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About this Poem 

“Song” was published in The Harvard Advocate on June 3, 1907. 


If space and time, as sages say,
    Are things which cannot be,
The fly that lives a single day
    Has lived as long as we.
But let us live while yet we may,
    While love and life are free,
For time is time, and runs away,
    Though sages disagree.

The flowers I sent thee when the dew
    Was trembling on the vine,
Were withered ere the wild bee flew
    To suck the eglantine.
But let us haste to pluck anew
    Nor mourn to see them pine,
And though the flowers of love be few
    Yet let them be divine.

This poem is in the public domain.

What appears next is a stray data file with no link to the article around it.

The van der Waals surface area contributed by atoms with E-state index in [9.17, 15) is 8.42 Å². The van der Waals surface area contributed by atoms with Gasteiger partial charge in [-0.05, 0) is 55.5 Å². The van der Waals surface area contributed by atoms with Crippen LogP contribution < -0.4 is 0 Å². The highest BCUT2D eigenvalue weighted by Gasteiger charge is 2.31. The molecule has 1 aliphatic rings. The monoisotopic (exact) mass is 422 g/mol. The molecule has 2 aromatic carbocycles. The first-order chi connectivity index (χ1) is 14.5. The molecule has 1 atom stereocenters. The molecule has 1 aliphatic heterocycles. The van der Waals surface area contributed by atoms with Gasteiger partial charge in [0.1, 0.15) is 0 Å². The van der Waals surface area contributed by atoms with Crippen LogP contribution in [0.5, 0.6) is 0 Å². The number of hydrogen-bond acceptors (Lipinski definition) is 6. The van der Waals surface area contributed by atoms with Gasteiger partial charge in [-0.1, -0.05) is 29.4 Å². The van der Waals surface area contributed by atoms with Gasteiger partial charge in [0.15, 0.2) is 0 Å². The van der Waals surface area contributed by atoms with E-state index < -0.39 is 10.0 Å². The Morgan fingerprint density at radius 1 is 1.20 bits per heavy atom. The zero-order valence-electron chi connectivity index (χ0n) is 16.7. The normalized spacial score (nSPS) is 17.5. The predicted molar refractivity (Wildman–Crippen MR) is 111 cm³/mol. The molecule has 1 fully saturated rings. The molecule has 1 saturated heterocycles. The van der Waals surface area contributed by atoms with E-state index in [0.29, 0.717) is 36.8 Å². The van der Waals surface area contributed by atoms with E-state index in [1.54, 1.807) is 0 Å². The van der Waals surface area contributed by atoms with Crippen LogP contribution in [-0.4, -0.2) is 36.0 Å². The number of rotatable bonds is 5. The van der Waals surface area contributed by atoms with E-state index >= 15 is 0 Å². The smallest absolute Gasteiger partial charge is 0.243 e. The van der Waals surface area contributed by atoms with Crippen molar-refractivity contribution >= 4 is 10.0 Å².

This poem is in the public domain. 

T. S. Eliot

T. S. Eliot

Born in Missouri on September 26, 1888, T. S. Eliot is the author of The Waste Land, which is now considered by many to be the most influential poetic work of the twentieth century.

by this poet

Miss Nancy Ellicott
Strode across the hills and broke them,	
Rode across the hills and broke them—	
The barren New England hills—	
Riding to hounds	        
Over the cow-pasture.	
Miss Nancy Ellicott smoked	
And danced all the modern dances;	
And her aunts were not quite sure how they felt about it,	
But they
I observe: "Our sentimental friend the moon!	
Or possibly (fantastic, I confess)	
It may be Prester John’s balloon	
Or an old battered lantern hung aloft	
To light poor travellers to their distress."
  She then: "How you digress!"	
And I then: "Some one frames upon the keys	
That exquisite nocturne, with which

              O quam te memorem virgo

Stand on the highest pavement of the stair—	
Lean on a garden urn—	
Weave, weave the sunlight in your hair—	
Clasp your flowers to you with a pained surprise—	
Fling them to the ground and turn	     
With a fugitive resentment in your eyes:	
But weave, weave